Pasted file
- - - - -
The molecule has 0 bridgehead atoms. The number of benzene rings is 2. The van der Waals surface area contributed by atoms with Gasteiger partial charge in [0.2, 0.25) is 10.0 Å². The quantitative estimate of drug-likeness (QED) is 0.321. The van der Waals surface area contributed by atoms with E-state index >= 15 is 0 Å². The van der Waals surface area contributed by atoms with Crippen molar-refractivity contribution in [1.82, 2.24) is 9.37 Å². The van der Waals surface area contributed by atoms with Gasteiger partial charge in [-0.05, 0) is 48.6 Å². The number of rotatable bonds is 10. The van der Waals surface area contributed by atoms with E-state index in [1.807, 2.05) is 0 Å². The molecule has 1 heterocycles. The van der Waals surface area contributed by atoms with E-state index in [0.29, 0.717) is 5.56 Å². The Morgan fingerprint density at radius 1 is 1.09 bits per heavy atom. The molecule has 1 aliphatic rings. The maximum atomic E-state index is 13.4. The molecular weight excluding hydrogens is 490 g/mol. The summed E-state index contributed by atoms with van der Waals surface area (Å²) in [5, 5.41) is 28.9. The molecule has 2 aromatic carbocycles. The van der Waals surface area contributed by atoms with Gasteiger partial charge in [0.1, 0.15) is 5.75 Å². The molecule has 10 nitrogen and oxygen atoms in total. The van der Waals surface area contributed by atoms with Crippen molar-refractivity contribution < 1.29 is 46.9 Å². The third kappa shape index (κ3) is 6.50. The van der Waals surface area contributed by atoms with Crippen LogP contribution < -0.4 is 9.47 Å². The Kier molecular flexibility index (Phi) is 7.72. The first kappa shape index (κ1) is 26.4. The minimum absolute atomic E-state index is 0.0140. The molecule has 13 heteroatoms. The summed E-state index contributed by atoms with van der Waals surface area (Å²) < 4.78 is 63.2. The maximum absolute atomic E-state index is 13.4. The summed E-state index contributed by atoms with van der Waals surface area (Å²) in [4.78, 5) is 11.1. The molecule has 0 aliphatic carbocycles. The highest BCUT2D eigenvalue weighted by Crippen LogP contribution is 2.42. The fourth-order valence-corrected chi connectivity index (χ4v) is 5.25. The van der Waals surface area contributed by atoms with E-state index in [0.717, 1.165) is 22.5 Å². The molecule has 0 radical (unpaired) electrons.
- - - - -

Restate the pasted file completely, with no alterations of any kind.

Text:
The molecule has 0 bridgehead atoms. The number of benzene rings is 2. The van der Waals surface area contributed by atoms with Gasteiger partial charge in [0.2, 0.25) is 10.0 Å². The quantitative estimate of drug-likeness (QED) is 0.321. The van der Waals surface area contributed by atoms with E-state index >= 15 is 0 Å². The van der Waals surface area contributed by atoms with Crippen molar-refractivity contribution in [1.82, 2.24) is 9.37 Å². The van der Waals surface area contributed by atoms with Gasteiger partial charge in [-0.05, 0) is 48.6 Å². The number of rotatable bonds is 10. The van der Waals surface area contributed by atoms with E-state index in [1.807, 2.05) is 0 Å². The molecule has 1 heterocycles. The van der Waals surface area contributed by atoms with E-state index in [0.29, 0.717) is 5.56 Å². The Morgan fingerprint density at radius 1 is 1.09 bits per heavy atom. The molecule has 1 aliphatic rings. The maximum atomic E-state index is 13.4. The molecular weight excluding hydrogens is 490 g/mol. The summed E-state index contributed by atoms with van der Waals surface area (Å²) in [5, 5.41) is 28.9. The molecule has 2 aromatic carbocycles. The van der Waals surface area contributed by atoms with Gasteiger partial charge in [0.1, 0.15) is 5.75 Å². The molecule has 10 nitrogen and oxygen atoms in total. The van der Waals surface area contributed by atoms with Crippen molar-refractivity contribution < 1.29 is 46.9 Å². The third kappa shape index (κ3) is 6.50. The van der Waals surface area contributed by atoms with Crippen LogP contribution < -0.4 is 9.47 Å². The Kier molecular flexibility index (Phi) is 7.72. The first kappa shape index (κ1) is 26.4. The minimum absolute atomic E-state index is 0.0140. The molecule has 13 heteroatoms. The summed E-state index contributed by atoms with van der Waals surface area (Å²) < 4.78 is 63.2. The maximum absolute atomic E-state index is 13.4. The summed E-state index contributed by atoms with van der Waals surface area (Å²) in [4.78, 5) is 11.1. The molecule has 0 aliphatic carbocycles. The highest BCUT2D eigenvalue weighted by Crippen LogP contribution is 2.42. The fourth-order valence-corrected chi connectivity index (χ4v) is 5.25. The van der Waals surface area contributed by atoms with E-state index in [0.717, 1.165) is 22.5 Å². The molecule has 0 radical (unpaired) electrons.